In his “Apotheosis of Money”, Robert Kurz makes this statement:
“If State consumption and State credit, crushed together as if by an avalanche, play a central role in this development, this is also due of course, to the fact that the State (unlike a private entity which avails itself of credit) is considered to be a “secure debtor” which means, however, that the State, in the event of a great monetary and credit crisis, will not declare bankruptcy, but will simply expropriate its citizen-creditors.”
The argument Kurz makes here is that the unproductive consumption of surplus value, made possible by the credit extended to the state, is dependent on the state’s ability to repay its debt and must, sooner or later, result
in the state expropriating the owners of capital. I am not especially satisfied with the way Kurz formulates the problem here. My difficulty with Kurz’s formulation is probably best expressed in the words of the bourgeois simpleton, Paul Krugman — for reasons that are not entirely clear to the bourgeois simpletons the long-standing prediction of an impending crisis for Washington’s finances over the last thirty years never finally materialized:
“Fear of a Greek-style fiscal and financial crisis has loomed over much of our policy discourse over the past four years, and has played a significant role in shaping actual policy, constituting the principal argument for austerity in countries that don’t face any current difficulties in borrowing. However, despite repeated warnings that crises of confidence are imminent in floating-rate debtors – mainly the United States, the UK, and Japan – these crises keep not happening.”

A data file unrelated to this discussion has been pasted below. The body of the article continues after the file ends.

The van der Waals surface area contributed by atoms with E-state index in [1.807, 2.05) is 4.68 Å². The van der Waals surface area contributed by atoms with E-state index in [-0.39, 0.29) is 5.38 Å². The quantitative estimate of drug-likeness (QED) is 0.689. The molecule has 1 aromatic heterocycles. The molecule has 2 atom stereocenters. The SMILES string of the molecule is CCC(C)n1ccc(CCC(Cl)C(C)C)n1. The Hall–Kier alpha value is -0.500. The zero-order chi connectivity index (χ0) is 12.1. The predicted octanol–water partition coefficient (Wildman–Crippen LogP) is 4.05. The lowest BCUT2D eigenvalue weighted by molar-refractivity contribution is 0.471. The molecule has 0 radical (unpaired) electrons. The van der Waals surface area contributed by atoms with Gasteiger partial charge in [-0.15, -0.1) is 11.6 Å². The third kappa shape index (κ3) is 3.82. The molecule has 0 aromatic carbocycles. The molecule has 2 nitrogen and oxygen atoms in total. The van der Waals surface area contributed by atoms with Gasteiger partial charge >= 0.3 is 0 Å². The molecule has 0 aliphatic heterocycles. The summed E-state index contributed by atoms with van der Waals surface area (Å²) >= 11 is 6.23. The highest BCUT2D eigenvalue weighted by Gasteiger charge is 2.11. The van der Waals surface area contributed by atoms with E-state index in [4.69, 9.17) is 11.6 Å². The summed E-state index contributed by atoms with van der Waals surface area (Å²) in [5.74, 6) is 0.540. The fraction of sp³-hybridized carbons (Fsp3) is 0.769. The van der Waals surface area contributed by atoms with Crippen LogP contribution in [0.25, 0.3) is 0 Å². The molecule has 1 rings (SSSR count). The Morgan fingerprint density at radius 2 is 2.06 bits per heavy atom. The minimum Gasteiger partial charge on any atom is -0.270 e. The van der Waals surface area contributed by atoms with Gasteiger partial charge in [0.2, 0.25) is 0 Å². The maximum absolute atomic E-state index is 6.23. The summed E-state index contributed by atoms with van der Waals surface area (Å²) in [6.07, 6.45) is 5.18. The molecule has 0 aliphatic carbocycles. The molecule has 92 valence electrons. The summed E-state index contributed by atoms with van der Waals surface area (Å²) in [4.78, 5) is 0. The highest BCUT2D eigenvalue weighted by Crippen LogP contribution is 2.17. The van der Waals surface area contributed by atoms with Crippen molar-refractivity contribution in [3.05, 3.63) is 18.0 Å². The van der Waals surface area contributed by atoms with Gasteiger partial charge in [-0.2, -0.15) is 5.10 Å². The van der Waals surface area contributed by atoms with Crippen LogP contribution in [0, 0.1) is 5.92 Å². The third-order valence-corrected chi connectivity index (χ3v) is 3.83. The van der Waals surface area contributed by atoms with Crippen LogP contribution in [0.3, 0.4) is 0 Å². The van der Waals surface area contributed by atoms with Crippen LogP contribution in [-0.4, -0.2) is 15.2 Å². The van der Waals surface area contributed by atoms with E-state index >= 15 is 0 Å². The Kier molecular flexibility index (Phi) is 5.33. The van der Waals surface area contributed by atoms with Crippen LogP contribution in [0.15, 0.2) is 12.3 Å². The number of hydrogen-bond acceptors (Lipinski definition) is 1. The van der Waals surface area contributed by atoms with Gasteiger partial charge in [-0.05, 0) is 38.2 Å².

Krugman has his explanation for why the predicted crisis “keeps not happening”, but he is a simpleton who thinks the problem is, “as simple and silly” as he is. Labor theory offers a much simpler and elegant explanation for why Washington has never experienced the sort of crisis predicted by bourgeois economists. It is an explanation I will need if I am to finally explain how reduction of hours of labor affects profits in an economy characterized by massive expenditures of unproductive labor time.